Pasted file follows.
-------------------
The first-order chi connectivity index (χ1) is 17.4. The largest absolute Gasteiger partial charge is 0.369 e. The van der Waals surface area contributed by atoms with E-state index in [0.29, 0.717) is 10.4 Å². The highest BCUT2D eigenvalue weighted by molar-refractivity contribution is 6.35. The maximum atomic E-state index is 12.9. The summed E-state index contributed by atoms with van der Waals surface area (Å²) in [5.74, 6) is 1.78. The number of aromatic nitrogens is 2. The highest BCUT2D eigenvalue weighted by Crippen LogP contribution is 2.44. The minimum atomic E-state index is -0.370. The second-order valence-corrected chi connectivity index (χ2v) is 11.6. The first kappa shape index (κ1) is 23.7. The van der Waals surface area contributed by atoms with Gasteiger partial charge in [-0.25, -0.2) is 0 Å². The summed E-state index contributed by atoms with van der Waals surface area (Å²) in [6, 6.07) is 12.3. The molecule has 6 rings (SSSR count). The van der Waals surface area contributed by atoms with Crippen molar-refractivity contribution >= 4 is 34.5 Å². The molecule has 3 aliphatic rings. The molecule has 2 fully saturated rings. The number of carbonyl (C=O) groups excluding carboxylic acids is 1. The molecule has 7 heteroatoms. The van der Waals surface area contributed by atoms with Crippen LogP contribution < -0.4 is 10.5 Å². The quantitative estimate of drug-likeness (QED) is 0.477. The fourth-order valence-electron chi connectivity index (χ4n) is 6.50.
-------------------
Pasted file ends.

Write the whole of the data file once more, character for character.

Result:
The first-order chi connectivity index (χ1) is 17.4. The largest absolute Gasteiger partial charge is 0.369 e. The van der Waals surface area contributed by atoms with E-state index in [0.29, 0.717) is 10.4 Å². The highest BCUT2D eigenvalue weighted by molar-refractivity contribution is 6.35. The maximum atomic E-state index is 12.9. The summed E-state index contributed by atoms with van der Waals surface area (Å²) in [5.74, 6) is 1.78. The number of aromatic nitrogens is 2. The highest BCUT2D eigenvalue weighted by Crippen LogP contribution is 2.44. The minimum atomic E-state index is -0.370. The second-order valence-corrected chi connectivity index (χ2v) is 11.6. The first kappa shape index (κ1) is 23.7. The van der Waals surface area contributed by atoms with Gasteiger partial charge in [-0.25, -0.2) is 0 Å². The summed E-state index contributed by atoms with van der Waals surface area (Å²) in [6, 6.07) is 12.3. The molecule has 6 rings (SSSR count). The van der Waals surface area contributed by atoms with Crippen molar-refractivity contribution >= 4 is 34.5 Å². The molecule has 3 aliphatic rings. The molecule has 2 fully saturated rings. The number of carbonyl (C=O) groups excluding carboxylic acids is 1. The molecule has 7 heteroatoms. The van der Waals surface area contributed by atoms with Crippen LogP contribution < -0.4 is 10.5 Å². The quantitative estimate of drug-likeness (QED) is 0.477. The fourth-order valence-electron chi connectivity index (χ4n) is 6.50.